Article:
In presenting its strategic plan outline to the campus community, the University seems to be striking the most realistic tone yet (at least publicly) about the future of Cornell: Fewer resources will necessarily force the University to stop some of its work in a number of areas. The mantra seems to have shifted from a pledge to “do more with less” to the understanding that the University will have to “do less with less.”
The University’s strategic planning outline is a first step in moving forward with limited resources. However, it is just that — a first step. The planning document does a good job of describing the fundamentals and core values of Cornell. That was the easy part. Common purpose and institutional goals are useful to point out in the strategic plan, but how the University plans to meet these goal is really the issue. The University will now have to decide which areas deserve investment over the next five to ten years and what areas should be consolidated or eliminated.
Provost Kent Fuchs said yesterday that the University will consider both the strength and the importance of departments and units in making those decisions. This is an crucial distinction. It’s the difference between a rankings-obsessed restructuring and a reorganization that appropriately weighs which fields are vital for future generations of Cornellians to study.
Determining the areas in which Cornell excels appears somewhat straightforward. There is already some framework for measuring how departments and programs stack up against their peers and within the University. Some departments and programs may already have benchmarks and criteria on which they judge themselves.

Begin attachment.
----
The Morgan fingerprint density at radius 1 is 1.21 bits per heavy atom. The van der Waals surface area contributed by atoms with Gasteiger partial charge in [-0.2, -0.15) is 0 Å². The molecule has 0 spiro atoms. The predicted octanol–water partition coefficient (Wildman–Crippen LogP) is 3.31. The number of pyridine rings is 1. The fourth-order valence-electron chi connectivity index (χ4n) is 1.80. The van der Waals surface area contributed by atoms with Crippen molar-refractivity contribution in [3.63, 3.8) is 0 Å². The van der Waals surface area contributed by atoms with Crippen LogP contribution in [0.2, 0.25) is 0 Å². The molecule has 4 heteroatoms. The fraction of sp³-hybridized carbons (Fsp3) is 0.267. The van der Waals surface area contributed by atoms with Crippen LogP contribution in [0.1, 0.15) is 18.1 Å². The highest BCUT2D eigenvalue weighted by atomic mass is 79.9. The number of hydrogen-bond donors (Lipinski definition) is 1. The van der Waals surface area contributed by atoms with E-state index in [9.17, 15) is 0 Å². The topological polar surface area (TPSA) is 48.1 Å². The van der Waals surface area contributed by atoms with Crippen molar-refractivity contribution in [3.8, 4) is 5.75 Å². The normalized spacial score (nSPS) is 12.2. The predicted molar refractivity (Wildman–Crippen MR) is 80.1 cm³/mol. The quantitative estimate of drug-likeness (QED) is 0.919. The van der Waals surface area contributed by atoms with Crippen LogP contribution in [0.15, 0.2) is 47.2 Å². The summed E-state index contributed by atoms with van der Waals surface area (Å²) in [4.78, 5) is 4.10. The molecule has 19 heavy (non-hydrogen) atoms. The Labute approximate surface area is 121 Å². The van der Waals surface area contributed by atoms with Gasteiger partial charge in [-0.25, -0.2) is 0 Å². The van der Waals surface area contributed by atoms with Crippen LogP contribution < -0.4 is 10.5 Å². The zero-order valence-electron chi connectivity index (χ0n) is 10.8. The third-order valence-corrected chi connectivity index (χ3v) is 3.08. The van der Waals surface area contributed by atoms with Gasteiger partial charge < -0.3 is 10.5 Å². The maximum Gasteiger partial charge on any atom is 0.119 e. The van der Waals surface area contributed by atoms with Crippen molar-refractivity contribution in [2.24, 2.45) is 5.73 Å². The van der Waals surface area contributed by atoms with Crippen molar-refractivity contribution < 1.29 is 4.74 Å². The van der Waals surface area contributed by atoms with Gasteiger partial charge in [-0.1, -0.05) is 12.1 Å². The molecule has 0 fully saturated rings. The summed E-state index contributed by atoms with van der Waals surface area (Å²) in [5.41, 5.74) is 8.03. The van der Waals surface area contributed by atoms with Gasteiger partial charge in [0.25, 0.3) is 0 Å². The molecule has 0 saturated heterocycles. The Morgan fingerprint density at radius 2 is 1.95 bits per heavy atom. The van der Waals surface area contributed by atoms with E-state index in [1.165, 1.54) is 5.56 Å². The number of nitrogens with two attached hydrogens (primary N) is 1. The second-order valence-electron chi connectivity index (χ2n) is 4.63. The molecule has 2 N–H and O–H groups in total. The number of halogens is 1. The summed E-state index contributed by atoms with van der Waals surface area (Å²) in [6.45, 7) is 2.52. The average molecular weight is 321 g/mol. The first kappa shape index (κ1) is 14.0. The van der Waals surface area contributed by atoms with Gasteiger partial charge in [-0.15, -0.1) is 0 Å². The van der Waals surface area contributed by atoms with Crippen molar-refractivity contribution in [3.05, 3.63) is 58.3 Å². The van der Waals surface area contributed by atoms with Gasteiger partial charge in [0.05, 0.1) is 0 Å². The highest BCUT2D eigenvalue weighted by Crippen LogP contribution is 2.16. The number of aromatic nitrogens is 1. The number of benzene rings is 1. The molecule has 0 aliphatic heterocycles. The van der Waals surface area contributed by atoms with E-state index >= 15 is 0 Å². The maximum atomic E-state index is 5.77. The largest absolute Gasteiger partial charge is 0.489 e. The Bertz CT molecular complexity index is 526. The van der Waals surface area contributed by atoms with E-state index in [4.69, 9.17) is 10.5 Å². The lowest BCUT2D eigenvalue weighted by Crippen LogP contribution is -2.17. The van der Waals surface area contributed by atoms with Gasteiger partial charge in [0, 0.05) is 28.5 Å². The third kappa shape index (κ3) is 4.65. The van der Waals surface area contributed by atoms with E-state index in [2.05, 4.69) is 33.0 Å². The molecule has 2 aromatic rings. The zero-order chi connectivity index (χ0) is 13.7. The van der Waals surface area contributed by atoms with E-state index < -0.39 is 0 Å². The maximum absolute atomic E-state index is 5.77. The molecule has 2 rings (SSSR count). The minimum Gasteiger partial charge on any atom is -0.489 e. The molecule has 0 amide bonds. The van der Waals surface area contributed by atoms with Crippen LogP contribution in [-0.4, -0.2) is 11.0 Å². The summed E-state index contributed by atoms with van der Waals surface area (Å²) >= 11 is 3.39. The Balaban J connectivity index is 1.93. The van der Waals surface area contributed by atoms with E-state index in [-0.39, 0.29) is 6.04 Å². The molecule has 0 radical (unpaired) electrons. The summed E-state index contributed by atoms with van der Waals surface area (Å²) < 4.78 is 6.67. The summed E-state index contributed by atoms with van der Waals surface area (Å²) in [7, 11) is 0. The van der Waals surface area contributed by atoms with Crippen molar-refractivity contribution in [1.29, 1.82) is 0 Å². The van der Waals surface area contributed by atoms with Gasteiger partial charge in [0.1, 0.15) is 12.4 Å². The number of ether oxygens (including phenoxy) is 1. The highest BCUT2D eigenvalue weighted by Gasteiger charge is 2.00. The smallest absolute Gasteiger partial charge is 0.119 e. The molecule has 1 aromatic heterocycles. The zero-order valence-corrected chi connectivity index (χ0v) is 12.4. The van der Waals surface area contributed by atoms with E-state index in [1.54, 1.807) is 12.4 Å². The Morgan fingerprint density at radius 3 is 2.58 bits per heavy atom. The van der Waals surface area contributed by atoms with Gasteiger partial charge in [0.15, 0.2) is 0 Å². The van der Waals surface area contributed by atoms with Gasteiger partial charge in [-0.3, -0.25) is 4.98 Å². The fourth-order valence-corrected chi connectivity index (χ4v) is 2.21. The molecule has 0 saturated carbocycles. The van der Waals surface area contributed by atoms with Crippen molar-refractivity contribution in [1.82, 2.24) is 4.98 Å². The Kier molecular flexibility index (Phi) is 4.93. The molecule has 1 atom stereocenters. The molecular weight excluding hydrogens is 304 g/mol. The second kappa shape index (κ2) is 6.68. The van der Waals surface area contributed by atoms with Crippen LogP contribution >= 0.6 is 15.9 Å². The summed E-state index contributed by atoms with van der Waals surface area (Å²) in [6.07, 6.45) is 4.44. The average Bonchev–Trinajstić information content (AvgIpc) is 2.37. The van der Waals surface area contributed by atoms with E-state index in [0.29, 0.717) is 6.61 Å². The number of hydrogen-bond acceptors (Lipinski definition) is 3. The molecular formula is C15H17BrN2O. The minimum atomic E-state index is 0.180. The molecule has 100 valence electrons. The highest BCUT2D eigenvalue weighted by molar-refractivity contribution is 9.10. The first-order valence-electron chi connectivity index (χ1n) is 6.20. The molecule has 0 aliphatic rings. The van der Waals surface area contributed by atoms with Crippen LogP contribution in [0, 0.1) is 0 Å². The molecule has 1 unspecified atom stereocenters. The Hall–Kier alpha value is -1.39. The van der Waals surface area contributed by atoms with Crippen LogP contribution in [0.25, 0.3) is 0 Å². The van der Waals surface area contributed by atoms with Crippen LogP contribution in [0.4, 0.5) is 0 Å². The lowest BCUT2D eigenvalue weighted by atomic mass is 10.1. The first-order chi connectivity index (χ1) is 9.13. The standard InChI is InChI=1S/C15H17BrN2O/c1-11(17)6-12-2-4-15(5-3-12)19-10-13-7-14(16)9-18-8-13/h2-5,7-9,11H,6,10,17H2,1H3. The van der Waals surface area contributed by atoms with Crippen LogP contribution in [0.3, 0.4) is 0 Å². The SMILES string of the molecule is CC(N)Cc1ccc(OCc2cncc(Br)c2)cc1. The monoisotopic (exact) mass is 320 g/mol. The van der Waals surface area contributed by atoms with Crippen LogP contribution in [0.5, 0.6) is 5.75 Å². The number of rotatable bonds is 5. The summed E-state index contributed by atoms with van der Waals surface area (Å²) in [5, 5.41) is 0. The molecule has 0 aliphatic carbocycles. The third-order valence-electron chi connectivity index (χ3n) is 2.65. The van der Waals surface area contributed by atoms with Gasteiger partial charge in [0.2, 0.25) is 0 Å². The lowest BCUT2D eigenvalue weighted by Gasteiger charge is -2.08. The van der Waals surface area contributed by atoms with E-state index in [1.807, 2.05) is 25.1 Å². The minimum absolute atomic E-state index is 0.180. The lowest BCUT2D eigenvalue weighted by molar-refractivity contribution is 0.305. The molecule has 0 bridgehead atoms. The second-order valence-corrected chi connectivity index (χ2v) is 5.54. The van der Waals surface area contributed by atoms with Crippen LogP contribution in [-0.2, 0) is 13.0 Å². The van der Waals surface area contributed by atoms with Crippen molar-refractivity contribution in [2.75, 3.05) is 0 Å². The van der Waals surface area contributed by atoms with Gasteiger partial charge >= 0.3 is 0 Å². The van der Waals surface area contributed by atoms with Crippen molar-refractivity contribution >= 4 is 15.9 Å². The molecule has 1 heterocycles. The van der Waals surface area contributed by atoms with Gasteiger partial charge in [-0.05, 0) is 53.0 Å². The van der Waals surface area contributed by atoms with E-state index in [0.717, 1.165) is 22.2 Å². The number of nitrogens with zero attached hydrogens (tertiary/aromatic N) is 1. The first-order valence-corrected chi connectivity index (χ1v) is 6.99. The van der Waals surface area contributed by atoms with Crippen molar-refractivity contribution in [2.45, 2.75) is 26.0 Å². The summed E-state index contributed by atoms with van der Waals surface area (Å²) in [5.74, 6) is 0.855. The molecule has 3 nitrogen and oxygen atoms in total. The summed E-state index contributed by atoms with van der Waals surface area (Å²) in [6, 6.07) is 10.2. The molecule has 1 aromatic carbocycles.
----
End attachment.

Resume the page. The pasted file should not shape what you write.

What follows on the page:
On the other hand, the metrics for determining which departments and programs are “important” are much less clear. How will the University go about such a subjective assessment? It’s unclear how this process will develop. Administrators say they are not yet sure and we do not profess to hold a one-size-fits-all solution.
What is clear is that the specific criteria for the University’s self-reflective assessment will be determinative of its success in planning for the future. It also seems that a subjective University-wide self-assessment of what is “important” includes significant room for members of the community to offer input. We urge the University to formally involve more than the one student who currently sits on one strategic planning working groups. At the same time, however, students ought to demonstrate a sense of urgency and step up to the plate in formulating the future of this institution.